I have had the opportunity to try restoring a machine image on completely different hardware recently and I thought this could be very useful to many of you out there. Here is the situation: My client has a few servers and one of those is a Windows Small Business Server that was running on a pretty old machine. They wanted to move everything from that machine to a brand new server that they purchased.
Because they are running a Windows Server 2003 for small business edition, that machine has all the domain/active directory information. The biggest problem with migrating this type of installation is that two small business servers cannot co-exist in the same domain. Of course, there are many ways to do this:
- Use Microsoft’s method and install a second server, then migrate everything manually. This method is limited to 7 days because after that, unless the new server is promoted and the old one demoted, somethings will stop working. You may end up with a new domain name in this case as well.
- Use SBSmigration.com‘s packages for migration. This is probably the best way to go according to the community, but I have not tried it yet. It seems to be the method to provide the best migration experience to the users with no down-time.
- Use some kind of imaging software that will allow you to recover to different hardware. This is a great option if you can manage the down-time for the imaging portion because everything is maintained as it was: same machineID, same domain name, same configuration, everything.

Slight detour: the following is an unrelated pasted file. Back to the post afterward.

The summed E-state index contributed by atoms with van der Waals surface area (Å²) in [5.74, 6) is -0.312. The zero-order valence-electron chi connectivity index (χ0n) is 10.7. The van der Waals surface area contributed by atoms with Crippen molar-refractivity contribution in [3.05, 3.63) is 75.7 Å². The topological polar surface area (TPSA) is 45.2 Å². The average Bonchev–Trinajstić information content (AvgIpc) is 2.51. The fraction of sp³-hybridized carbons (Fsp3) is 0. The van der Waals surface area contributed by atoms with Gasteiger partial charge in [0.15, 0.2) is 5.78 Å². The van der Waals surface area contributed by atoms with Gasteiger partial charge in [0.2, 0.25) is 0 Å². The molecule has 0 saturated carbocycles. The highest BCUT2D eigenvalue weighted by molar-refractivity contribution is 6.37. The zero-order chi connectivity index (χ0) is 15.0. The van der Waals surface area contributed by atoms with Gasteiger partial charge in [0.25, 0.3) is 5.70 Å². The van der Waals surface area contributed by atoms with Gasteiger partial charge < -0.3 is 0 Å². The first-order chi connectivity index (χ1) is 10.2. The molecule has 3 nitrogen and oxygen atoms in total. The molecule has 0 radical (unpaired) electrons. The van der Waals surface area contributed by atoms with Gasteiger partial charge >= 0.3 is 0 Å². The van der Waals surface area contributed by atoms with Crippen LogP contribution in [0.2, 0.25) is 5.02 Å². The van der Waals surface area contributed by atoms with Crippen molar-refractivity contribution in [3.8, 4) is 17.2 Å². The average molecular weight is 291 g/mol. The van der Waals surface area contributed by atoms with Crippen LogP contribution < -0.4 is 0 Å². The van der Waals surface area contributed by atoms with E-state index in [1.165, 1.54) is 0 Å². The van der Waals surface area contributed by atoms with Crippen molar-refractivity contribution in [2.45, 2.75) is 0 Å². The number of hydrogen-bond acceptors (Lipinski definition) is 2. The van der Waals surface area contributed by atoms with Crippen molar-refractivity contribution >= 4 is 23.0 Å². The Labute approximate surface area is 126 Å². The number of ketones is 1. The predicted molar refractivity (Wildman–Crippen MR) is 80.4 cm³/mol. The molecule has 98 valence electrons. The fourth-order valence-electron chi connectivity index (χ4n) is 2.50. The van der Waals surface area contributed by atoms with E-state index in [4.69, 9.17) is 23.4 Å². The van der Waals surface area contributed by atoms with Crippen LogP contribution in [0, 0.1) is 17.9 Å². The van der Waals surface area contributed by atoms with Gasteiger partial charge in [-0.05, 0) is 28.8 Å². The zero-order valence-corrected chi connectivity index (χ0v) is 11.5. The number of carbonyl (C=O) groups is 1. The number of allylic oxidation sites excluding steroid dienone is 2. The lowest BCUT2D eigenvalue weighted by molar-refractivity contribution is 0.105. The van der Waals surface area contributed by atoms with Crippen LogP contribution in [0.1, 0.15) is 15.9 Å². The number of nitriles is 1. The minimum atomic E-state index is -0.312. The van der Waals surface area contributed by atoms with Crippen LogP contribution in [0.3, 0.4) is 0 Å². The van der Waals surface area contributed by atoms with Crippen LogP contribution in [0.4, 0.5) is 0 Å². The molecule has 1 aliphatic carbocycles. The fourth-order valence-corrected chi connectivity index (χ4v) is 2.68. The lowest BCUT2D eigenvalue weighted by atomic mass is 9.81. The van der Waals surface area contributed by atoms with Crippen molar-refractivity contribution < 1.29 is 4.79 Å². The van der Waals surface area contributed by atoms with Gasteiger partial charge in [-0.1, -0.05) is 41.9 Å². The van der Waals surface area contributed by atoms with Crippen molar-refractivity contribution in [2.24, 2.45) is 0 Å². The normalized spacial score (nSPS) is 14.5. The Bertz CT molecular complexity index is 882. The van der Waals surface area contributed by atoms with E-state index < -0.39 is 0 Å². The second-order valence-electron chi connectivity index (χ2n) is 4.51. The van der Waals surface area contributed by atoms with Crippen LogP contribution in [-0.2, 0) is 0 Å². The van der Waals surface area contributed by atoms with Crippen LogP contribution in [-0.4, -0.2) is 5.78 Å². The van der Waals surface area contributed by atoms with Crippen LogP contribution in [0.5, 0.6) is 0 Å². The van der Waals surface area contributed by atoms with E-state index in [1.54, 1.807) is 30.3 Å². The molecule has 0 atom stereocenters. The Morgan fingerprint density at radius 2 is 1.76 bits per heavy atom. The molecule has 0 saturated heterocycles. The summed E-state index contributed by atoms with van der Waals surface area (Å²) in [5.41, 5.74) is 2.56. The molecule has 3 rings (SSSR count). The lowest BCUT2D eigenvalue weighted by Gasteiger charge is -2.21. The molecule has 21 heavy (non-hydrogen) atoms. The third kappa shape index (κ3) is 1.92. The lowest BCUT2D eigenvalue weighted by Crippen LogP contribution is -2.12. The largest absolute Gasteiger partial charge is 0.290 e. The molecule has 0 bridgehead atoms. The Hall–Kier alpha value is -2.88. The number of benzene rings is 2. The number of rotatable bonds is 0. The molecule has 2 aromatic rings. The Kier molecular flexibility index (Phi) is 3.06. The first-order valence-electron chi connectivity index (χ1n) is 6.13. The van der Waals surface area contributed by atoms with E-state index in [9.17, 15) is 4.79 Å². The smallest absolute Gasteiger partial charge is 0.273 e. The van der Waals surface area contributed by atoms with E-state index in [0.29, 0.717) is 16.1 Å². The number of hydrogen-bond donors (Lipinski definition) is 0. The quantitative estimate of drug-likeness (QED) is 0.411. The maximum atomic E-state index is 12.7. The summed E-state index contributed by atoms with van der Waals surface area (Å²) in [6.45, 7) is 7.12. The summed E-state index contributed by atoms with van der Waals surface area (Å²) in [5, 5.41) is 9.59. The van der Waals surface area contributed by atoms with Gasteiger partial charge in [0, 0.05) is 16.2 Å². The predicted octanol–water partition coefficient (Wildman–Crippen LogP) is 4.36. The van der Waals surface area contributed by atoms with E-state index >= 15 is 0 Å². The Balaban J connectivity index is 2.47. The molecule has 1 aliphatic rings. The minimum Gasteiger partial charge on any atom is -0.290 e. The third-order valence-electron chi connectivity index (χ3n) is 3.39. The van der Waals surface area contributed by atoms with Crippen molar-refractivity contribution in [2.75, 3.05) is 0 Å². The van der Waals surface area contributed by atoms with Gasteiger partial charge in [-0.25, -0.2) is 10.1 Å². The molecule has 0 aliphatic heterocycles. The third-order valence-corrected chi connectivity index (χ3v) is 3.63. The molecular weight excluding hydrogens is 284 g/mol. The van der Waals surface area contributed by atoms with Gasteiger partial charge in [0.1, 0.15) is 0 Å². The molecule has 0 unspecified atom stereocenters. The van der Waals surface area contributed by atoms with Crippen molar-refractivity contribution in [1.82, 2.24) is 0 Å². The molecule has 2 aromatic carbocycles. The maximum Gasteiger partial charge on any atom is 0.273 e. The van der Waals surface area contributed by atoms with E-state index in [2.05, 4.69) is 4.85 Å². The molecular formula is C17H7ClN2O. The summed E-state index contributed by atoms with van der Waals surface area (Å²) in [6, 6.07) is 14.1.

In my case, I chose to go with the imaging because of time restrictions for the migration and because of the fact that they needed to maintain everything in it’s place for some legacy applications. I used Acronis True Image Enterprise Server 9.1 with Universal Restore to migrate their server. I was very happily surprised that the process was so smooth, even with the VERY different hardware I had to move to/from. Different CPU, different brand motherboards, chipsets, video cards, Raid controllers, everything!
You take the source image as you normally would with any other system. Then, when comes time to restore, you must have the Acronis Universal Restore option installed(or licensed on a bootable CD) and begin the process just like any other restore. But once Acronis sees that you are restoring to different hardware, it will simply ask you for the path to the necessary drivers for that new hardware.
In my case the restore went according to plan and the only snag was a Blue Screen on the first boot, and that one was due to different sizes in memory and swap files. This is definitely an option to consider when you need to move an operating system from one machine to the other, if you want to save some time.